Saturday, December 18, 2004

Blogalog 1.0.2: Skin

We'll get to the latest questions on quantum computer architecture shortly. Meantime, a CG question:

What's the latest on human skin? I've heard (from you) that it's extremely tough because it's partially translucent; I assume the way it stretches, folds, and wrinkles are tough to get right, too.

What's the scoop? Is anyone making significant progress?


At 6:06 PM, Blogger mr.wook said...

The major topics in skin are in near-common use
today. Subsurface scattering (a major factor
in the appearance of translucent substances, be
it milk or skin) has gone from Siggraph papers
to production implementation in the last couple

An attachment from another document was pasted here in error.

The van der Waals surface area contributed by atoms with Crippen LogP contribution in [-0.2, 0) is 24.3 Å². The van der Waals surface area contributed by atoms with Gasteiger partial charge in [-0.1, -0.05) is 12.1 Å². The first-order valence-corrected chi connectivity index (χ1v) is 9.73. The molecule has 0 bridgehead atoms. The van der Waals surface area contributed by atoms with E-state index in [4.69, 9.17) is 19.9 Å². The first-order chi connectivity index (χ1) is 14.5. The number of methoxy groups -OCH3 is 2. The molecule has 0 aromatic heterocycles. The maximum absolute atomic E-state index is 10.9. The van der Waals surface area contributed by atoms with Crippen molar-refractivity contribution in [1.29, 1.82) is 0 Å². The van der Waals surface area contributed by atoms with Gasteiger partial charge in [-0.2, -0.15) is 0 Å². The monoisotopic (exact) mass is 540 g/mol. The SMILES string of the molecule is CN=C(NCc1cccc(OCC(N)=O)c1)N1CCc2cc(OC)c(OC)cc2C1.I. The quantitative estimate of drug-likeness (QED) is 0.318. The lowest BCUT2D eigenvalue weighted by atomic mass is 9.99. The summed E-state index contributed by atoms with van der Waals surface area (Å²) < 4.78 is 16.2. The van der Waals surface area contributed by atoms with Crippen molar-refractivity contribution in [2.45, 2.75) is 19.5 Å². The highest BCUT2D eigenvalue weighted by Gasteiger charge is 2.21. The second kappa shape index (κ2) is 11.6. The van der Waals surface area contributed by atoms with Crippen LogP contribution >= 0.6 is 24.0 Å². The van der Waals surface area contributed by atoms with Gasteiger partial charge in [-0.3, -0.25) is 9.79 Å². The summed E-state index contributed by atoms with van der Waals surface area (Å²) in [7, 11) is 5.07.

of years.

Any curvable/folding surface (skin, fabric, etc.)
remains tricky, the `correct' time and way to crease
still generally requires a lot of manual
intervention when the surface does the wrong thing.

There is another problem: What looks best?
Whether you are shooting for drama, or sheer cool,
the result of a physical simulation rarely produces
results that are cinematically optimal. Some
of this is expectation when reality doesn't
match. (I am actually watching Matrix 3 while
typing this).

And there is always the backup solution:
Call upon the three great allies of computer
graphics: speed, distance, and darkness.
Speed (esp. with matching motion blur) minimizes
the eyes ability to absorb detail;
Distance -- the smaller the CG object is in frame,
the smaller it's flaws;
Darkness -- Why do translucency whe there isn't enough light to scatter?
For _The Hulk_ ILM generated an insane number of
layers for the Hulks skin to produce varying levels
of detail, including dirt, wounds, etc. Each
of these layers required shaders, textures, and
other significant support. If only we had
a quantum rendering GPU to draw on.


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